clinical trials

  •   George Lundberg, MD

    Article from MedPage Today curated by Editor in Chief George Lundberg, MD, who notes: 

    Chemotherapy in the form of a single drug (as opposed to a combination of drugs) remains the best treatment for relapsed, platinum-resistant, serous, epithelial ovarian cancer. However, clinical trials are exploring new targeted therapy and immunotherapy options for this disease.

    Go to full article published by MedPage Today.

    If you’re wondering whether this story applies to your own cancer case or a loved one’s, we invite you to get support from Cancer Commons.

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    Encouraging and Paying for Clinical Trials, Right to Try, and Expanded Access: Part Three

    With: Mark Shapiro, PhD

    A Q&A with Mark Shapiro, PhD,Vice President of Clinical Development at xCures, Inc., Partner at Pharma Initiatives; mshapiro@xcures.com. This is the final installment in a three-part series in which Dr. Shapiro has shared his thoughts on the question below. Read part 1 and part… Read more »

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    Encouraging and Paying for Clinical Trials, Right to Try, and Expanded Access: Part Two

    With: Mark Shapiro, PhD

    A Q&A with Mark Shapiro, PhD,Vice President of Clinical Development at xCures, Inc., Partner at Pharma Initiatives; mshapiro@xcures.com. Last week, Dr. Shapiro shared his initial thoughts on the question below. Today, he discusses issues of cost and equitable access to care. Q: Treatment of… Read more »

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    Encouraging and Paying for Clinical Trials, Right to Try, and Expanded Access: Part One

    With: Mark Shapiro, PhD

    A Q&A with Mark Shapiro, PhD, Vice President of Clinical Development at xCures, Inc., Partner at Pharma Initiatives; mshapiro@xcures.com Q: Treatment of Americans with advanced cancer is complex and challenging and can be very expensive. Many urge greater participation of such patients in… Read more »

  •   Emma Shtivelman, PhD

    Excerpt:

    “A new meta-analysis led by Dr. Joseph Unger of Fred Hutchinson Cancer Research Center has revealed that structural and clinical barriers prevent more than 3 out of 4 cancer patients from participating in clinical trials.

    “The study is part of an ongoing effort to understand why patient participation is so low in cancer clinical trials. Unger, a health services researcher and biostatistician who focuses on disparities in cancer research, published his findings today in JNCI, the Journal of the National Cancer Institute.”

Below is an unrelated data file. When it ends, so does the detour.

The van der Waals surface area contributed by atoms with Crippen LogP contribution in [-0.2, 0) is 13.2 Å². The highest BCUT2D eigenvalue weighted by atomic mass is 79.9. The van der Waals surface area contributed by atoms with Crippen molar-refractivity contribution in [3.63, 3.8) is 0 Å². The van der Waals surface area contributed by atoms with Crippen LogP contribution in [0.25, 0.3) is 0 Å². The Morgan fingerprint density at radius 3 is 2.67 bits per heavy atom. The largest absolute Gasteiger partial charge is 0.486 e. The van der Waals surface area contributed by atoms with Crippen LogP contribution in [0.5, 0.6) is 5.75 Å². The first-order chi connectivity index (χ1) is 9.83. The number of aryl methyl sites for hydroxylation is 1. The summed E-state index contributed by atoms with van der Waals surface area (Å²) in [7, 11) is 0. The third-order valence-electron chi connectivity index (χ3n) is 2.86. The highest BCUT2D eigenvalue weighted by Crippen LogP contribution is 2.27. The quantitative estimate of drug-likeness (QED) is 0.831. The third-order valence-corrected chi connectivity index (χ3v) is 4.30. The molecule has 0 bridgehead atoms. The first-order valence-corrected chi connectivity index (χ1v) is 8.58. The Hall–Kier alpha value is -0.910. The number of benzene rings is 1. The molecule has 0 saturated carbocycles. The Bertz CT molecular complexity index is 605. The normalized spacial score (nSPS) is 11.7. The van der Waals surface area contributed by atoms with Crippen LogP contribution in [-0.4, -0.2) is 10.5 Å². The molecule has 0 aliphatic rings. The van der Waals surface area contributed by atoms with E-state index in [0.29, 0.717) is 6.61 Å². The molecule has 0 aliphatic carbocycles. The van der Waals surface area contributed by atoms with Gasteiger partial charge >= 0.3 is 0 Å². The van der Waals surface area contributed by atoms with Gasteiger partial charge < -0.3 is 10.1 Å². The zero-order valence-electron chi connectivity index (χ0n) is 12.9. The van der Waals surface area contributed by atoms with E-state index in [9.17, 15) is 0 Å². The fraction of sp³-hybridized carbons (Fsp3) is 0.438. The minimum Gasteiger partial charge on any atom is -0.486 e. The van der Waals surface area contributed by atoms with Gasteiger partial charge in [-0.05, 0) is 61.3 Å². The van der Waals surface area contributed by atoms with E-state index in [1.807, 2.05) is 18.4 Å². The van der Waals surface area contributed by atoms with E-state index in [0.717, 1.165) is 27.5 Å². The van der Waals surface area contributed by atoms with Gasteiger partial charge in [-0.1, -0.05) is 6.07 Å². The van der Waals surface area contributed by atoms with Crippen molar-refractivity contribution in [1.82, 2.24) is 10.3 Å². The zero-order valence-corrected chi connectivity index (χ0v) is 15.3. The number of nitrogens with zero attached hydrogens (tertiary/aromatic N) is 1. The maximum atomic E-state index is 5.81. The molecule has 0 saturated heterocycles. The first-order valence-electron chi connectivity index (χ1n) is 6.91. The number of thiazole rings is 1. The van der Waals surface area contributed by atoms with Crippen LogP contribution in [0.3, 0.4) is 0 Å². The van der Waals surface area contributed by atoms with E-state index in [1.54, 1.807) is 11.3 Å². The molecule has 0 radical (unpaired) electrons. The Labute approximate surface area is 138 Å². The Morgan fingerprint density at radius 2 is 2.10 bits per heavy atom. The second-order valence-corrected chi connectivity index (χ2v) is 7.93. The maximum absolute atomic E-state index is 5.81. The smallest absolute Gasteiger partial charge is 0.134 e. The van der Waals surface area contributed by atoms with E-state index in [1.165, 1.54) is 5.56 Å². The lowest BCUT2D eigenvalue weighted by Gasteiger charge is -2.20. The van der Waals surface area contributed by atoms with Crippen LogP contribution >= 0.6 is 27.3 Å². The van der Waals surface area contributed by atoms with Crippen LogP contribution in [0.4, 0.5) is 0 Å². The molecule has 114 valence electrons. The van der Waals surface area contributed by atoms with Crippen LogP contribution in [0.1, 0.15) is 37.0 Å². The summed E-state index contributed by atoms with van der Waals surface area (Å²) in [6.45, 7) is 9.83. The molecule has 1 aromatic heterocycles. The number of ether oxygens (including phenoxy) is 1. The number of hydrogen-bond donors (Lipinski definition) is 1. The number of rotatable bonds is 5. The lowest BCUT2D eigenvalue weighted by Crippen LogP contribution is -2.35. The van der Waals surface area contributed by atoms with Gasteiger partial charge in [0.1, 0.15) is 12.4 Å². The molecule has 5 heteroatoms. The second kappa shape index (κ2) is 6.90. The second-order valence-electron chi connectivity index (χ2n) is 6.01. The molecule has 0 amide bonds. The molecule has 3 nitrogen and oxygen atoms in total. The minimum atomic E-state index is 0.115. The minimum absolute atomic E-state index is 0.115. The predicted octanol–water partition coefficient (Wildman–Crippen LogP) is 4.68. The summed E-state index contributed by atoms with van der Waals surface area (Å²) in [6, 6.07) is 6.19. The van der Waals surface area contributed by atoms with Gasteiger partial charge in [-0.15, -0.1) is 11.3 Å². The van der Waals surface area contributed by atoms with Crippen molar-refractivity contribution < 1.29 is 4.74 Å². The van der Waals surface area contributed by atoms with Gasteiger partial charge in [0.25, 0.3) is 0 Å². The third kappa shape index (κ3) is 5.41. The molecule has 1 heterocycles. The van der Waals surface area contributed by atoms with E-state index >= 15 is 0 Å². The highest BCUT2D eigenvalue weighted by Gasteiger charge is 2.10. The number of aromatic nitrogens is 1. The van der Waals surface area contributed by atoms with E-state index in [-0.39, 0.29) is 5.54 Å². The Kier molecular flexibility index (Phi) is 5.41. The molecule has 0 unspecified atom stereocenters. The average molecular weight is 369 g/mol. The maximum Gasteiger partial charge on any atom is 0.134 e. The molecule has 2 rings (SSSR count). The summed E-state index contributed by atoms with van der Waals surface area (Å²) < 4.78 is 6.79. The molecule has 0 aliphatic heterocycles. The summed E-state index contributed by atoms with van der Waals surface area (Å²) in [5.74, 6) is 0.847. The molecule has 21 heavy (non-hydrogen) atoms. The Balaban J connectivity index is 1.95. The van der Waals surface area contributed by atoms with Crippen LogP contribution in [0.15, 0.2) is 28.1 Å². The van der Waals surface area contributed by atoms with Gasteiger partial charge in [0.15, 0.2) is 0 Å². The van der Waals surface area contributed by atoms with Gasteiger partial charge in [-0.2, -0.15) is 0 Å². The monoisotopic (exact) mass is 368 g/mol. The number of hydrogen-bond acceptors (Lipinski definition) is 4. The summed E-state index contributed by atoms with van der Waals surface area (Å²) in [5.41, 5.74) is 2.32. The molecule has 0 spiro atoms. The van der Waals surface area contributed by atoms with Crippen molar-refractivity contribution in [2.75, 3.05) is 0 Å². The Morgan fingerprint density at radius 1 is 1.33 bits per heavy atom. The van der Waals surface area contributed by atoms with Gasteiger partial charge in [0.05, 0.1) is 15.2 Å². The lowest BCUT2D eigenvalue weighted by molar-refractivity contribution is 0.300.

Go to full article published by Fred Hutch News Service on Feb 19, 2019.

    If you’re wondering whether this story applies to your own cancer case or a loved one’s, we invite you to get support from Cancer Commons.

  •   Emma Shtivelman, PhD

    Excerpt:

    “In a new study by Yale Cancer Center, scientists suggest that as the number of clinical trials in cancer immunotherapy grows exponentially, some caution should be exercised as we continue to better understand the biology of these new therapeutic targets.  The findings are published today in the journal Cell.

    “Researchers around the world have been racing to create therapies that unleash the power of our immune systems against cancer. The most successful of these immunotherapies, which target a molecular pathway known as PD-1/PD-L1, have brightened the landscape for many people suffering with lung cancer and other types of tumors.”

    Go to full article published by Yale Cancer Center on Dec 20, 2018.

    If you’re wondering whether this story applies to your own cancer case or a loved one’s, we invite you to get support from Cancer Commons.

  •   Emma Shtivelman, PhD

    Excerpt from Healio:

    “Brigatinib conferred substantial intracranial responses and durable PFS among patients with brain metastases and ALK-positive, non-small cell lung cancer previously treated with crizotinib, according to ongoing study results.

    ” ‘Crizotinib [Xalkori; Pfizer, EMD Serono], the first licensed ALK inhibitor, is very active but has clear central nervous system liability from poor CNS penetration. All of the next-generation ALK inhibitor drugs have started to show CNS efficacy consistent with their superior activity in the brain compared with crizotinib,’ D. Ross Camidge, MD, PhD, director of thoracic oncology at University of Colorado, told HemOnc Today. ‘The whole clinical trials field has had to evolve around these events in terms of how we should capture and present CNS data. Brigatinib [Alunbrig; Takeda Oncology, Ariad] was one of the drugs that helped with this.’ ”

    Go to full article published by Healio on July 25, 2018.

    If you’re wondering whether this story applies to your own cancer case or a loved one’s, we invite you to get support from Cancer Commons.